Which massive hard drives are too big to fail?

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One year ago we were given some insight into which hard drives last the longest thanks to Backblaze media’s analysis of the tens of thousands of hard drives in their data center. The company uses regular consumer-grade hard drives due to the cheaper costs to power their unlimited storage offerings for customers, and this year they’re back with a new study revealing which 4TB hard drives are too big to fail.

After spinning 41,213 disk drives in its data center, Backblaze crunched the numbers at the end of 2014 to find that if want a hard drive with the lowest failure rate possible, go with an HGST drive.

HGST is a wholly owned subsidiary of Western Digital that inherited its tech and designs from Hitachi, who bought it from IBM’s hard drive division. Backblaze tells that while the HGST drives usually run a little pricier, they have an extremely low fail rate of 1.3%. The company says it now uses over 12 thousands of the drives to power its services.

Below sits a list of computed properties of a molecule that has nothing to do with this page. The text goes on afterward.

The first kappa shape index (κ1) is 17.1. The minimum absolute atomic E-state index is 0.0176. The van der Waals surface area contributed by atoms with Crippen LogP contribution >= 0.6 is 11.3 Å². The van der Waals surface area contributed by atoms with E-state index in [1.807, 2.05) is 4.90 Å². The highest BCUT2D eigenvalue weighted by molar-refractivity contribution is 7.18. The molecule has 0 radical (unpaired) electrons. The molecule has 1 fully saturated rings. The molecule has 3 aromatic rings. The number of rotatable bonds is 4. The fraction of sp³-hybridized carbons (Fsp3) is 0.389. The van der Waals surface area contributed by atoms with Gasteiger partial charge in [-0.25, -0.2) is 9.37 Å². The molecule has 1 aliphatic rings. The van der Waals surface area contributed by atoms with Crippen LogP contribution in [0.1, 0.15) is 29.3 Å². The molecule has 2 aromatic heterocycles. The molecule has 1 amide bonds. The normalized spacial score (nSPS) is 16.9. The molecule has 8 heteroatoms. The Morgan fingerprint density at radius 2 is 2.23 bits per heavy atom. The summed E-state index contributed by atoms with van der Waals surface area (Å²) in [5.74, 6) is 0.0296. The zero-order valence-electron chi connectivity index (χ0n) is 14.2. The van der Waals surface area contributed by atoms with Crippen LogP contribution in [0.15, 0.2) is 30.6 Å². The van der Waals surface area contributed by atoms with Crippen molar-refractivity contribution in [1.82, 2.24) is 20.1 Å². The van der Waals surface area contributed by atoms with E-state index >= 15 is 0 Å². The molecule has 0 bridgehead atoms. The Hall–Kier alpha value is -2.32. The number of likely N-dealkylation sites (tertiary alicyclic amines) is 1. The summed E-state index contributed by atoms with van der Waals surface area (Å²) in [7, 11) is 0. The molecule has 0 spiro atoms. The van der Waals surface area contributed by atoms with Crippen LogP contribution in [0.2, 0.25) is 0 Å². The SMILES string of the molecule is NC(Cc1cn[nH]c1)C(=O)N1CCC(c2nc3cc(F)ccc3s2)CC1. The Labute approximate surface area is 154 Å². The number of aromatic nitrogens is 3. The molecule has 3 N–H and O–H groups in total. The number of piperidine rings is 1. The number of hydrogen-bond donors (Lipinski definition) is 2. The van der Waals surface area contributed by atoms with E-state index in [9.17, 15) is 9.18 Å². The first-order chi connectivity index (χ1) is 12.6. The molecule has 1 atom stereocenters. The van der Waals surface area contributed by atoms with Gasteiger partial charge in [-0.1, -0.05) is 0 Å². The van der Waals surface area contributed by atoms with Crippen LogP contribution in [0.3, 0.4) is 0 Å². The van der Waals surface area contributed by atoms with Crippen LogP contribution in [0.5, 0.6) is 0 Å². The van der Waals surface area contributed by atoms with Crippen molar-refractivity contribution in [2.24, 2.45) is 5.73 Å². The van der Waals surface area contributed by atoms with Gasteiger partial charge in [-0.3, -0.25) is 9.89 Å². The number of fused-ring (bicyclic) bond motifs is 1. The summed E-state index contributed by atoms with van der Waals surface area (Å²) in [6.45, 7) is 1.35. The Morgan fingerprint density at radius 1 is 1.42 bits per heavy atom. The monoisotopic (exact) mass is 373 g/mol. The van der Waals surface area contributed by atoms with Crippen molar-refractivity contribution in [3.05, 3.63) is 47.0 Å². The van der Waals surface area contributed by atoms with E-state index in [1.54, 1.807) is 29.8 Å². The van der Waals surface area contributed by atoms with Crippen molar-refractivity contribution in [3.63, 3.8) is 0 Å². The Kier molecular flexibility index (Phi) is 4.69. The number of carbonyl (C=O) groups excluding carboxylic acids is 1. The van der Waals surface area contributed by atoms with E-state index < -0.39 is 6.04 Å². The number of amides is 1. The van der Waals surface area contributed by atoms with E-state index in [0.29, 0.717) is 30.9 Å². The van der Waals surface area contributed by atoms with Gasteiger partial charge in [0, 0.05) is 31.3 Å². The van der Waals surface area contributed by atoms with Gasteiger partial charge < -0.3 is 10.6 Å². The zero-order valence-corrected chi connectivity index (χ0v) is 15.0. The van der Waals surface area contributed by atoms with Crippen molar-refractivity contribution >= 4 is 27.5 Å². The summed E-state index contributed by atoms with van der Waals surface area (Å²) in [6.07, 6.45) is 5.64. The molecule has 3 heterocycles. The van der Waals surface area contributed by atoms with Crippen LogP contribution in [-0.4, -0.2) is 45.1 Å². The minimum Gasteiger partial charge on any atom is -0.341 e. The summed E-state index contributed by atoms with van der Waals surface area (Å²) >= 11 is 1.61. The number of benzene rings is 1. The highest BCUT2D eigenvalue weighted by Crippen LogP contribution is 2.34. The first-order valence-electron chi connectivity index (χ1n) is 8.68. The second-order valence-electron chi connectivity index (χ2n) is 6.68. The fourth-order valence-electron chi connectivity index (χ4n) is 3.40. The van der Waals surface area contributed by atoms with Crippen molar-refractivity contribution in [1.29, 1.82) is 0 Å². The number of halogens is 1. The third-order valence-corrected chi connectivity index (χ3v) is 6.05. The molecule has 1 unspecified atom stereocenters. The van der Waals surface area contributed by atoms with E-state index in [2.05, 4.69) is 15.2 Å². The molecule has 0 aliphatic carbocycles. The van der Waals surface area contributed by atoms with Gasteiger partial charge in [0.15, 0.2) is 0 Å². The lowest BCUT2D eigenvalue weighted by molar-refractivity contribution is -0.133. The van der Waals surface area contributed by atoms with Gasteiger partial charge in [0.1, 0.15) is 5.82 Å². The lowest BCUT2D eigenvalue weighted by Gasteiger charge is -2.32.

On the lower price range, Seagate’s Desktop HDD.15 is one of the best values. 12,000 Seagate drive were purchased by Backblaze in 2014 because they usually had the lowest price. The study found that they also have a low failure rate of 2.5%.

Western Digital has a great reputation for building solid performing drives, but Backblaze has found that WD 4TB drives are consistently priced $15-$20 higher than Seagate and HGST drives. That premium is a little bit too steep when other companies are now performing so well.

If you’re looking for a new hard drive, the study recommends staying away from 3TB drives which have a higher failure rate around 9.3%. A new crop of 6TB drives have hit the market in the last year, and Backblaze says they’re slowly converting over to the beefier storage option but haven’t had any fail yet.

All hard drives fail eventually, but if you’re looking for the best value when upgrading your storage this year, it will be hard to beat the current lineup of 4TB drives from HGST and Seagate.

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